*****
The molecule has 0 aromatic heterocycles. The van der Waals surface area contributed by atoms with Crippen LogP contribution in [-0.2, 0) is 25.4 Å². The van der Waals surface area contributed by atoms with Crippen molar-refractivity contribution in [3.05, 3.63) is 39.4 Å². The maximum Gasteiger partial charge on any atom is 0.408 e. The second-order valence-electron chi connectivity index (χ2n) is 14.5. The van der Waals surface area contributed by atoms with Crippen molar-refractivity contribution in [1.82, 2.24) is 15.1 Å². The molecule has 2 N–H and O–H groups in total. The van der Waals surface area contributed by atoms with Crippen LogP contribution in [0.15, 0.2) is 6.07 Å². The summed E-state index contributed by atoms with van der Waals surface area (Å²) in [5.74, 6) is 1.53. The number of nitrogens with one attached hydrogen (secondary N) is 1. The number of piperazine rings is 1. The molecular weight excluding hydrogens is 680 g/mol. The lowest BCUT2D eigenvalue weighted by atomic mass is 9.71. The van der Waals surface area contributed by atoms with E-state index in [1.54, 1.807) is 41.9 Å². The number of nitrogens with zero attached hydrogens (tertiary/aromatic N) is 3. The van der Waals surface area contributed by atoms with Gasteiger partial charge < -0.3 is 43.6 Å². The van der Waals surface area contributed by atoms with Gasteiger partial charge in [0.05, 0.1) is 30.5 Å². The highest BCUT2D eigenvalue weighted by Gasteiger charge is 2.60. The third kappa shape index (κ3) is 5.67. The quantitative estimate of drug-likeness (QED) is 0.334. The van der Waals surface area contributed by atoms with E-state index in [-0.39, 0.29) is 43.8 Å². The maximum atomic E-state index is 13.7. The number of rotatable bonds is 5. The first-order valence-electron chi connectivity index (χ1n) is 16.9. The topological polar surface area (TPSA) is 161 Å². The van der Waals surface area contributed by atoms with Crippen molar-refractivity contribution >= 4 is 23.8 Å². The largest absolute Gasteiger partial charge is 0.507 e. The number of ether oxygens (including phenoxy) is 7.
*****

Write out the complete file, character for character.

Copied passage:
The molecule has 0 aromatic heterocycles. The van der Waals surface area contributed by atoms with Crippen LogP contribution in [-0.2, 0) is 25.4 Å². The van der Waals surface area contributed by atoms with Crippen molar-refractivity contribution in [3.05, 3.63) is 39.4 Å². The maximum Gasteiger partial charge on any atom is 0.408 e. The second-order valence-electron chi connectivity index (χ2n) is 14.5. The van der Waals surface area contributed by atoms with Crippen molar-refractivity contribution in [1.82, 2.24) is 15.1 Å². The molecule has 2 N–H and O–H groups in total. The van der Waals surface area contributed by atoms with Crippen LogP contribution in [0.15, 0.2) is 6.07 Å². The summed E-state index contributed by atoms with van der Waals surface area (Å²) in [5.74, 6) is 1.53. The number of nitrogens with one attached hydrogen (secondary N) is 1. The number of piperazine rings is 1. The molecular weight excluding hydrogens is 680 g/mol. The lowest BCUT2D eigenvalue weighted by atomic mass is 9.71. The van der Waals surface area contributed by atoms with E-state index in [1.54, 1.807) is 41.9 Å². The number of nitrogens with zero attached hydrogens (tertiary/aromatic N) is 3. The van der Waals surface area contributed by atoms with Gasteiger partial charge < -0.3 is 43.6 Å². The van der Waals surface area contributed by atoms with Gasteiger partial charge in [0.05, 0.1) is 30.5 Å². The highest BCUT2D eigenvalue weighted by Gasteiger charge is 2.60. The third kappa shape index (κ3) is 5.67. The quantitative estimate of drug-likeness (QED) is 0.334. The van der Waals surface area contributed by atoms with E-state index in [-0.39, 0.29) is 43.8 Å². The maximum atomic E-state index is 13.7. The number of rotatable bonds is 5. The first-order valence-electron chi connectivity index (χ1n) is 16.9. The topological polar surface area (TPSA) is 161 Å². The van der Waals surface area contributed by atoms with Crippen molar-refractivity contribution >= 4 is 23.8 Å². The largest absolute Gasteiger partial charge is 0.507 e. The number of ether oxygens (including phenoxy) is 7.